A self-controlled child has a greater chance of leading a healthy, wealthy, and law abiding lifestyle as an adult, according to a study published in the Proceedings of the National Academy of Sciences.
Researchers from Britain, the United States, and New Zealand studied more than 1,000 New Zealand-born children over a 30 year period, and discovered the extent to which a child uses self-control has more of an impact on their adult lives than intelligence or social status.
“The need to delay gratification, control impulses, and modulate emotional expression is the earliest and most ubiquitous demand that societies place on their children, and success at many life tasks depends critically on children’s mastery of such self-control,” writes Terrie Moffitt, a professor of social behaviour and development at Duke University and lead author of the study.
“Early childhood intervention that enhances self-control is likely to bring a greater return on investment,” she added.
Throughout the course of the study, researchers relied on the feedback of parents, teachers, and the participants themselves to track instances such as restlessness, acting before thinking, and the lack of persistence in reaching goals.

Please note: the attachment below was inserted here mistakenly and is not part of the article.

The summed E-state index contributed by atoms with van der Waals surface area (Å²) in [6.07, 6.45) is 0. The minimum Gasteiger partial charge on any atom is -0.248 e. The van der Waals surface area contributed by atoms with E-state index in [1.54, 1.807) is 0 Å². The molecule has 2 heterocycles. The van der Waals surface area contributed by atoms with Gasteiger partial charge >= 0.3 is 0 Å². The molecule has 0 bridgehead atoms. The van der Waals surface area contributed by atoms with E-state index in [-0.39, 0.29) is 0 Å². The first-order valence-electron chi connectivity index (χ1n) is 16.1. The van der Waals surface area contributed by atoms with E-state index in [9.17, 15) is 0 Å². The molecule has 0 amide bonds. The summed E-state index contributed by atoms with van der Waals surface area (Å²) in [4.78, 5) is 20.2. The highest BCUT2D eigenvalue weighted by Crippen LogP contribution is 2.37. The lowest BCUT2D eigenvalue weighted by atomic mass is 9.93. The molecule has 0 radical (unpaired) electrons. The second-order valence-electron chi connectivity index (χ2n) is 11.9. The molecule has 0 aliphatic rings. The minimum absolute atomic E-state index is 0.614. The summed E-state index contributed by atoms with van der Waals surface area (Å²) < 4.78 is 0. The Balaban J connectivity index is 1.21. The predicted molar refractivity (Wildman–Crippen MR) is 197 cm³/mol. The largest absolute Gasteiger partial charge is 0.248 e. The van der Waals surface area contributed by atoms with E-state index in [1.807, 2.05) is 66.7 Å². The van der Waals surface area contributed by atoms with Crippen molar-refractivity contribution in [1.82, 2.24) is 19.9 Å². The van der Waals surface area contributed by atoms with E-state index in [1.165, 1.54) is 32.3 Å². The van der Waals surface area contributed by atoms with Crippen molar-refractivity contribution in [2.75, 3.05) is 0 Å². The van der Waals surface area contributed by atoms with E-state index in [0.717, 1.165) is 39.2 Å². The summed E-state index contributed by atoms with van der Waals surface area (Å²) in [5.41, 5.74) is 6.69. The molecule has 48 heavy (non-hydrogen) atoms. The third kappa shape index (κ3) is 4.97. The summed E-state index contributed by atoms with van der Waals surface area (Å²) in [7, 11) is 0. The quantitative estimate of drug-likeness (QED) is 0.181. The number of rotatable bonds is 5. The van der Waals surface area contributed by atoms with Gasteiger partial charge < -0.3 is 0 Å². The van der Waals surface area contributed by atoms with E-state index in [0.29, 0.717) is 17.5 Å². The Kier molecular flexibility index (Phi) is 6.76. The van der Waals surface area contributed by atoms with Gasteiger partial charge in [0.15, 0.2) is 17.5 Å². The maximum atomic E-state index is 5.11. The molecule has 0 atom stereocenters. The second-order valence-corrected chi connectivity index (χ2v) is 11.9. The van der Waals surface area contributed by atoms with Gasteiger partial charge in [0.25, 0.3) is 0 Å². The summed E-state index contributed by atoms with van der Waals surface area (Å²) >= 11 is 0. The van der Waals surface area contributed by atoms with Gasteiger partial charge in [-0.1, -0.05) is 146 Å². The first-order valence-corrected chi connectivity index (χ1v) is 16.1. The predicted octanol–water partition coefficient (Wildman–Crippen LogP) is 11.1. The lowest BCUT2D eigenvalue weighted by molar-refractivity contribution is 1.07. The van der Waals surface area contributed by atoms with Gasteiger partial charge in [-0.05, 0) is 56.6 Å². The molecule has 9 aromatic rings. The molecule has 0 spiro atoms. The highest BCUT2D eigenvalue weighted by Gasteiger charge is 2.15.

Moffitt and her team conclude that the children who displayed the least amount of self-control while growing up were three times more likely, when compared to their less impulsive peers, to develop multiple health problems, fall into debt, and engage in criminal activity in adulthood.
For example, by age 32, only 11% of the participants with the highest level of self-control had developed multiple health problems, compared to 27% of those who displayed the least amount of self-control. In terms of income, the study found, only 10% of participants with the highest level of self-control now earn less than NZ $20,000, compared to 32% of those at the lower self-control level during childhood. And, most striking – though perhaps not a surprise, 13% of the participants with the highest level of self-control had been convicted of a crime, compared to 43% of those who displayed the least amount of self-control.
Data also suggests that the participants whose self-control slowly improved during the study had a more favourable quality of life as adults.
To learn more about self-control and ways to foster self-control in children, please see our six-part series on Executive Function.
Original Source: Proceedings of the National Academy of Sciences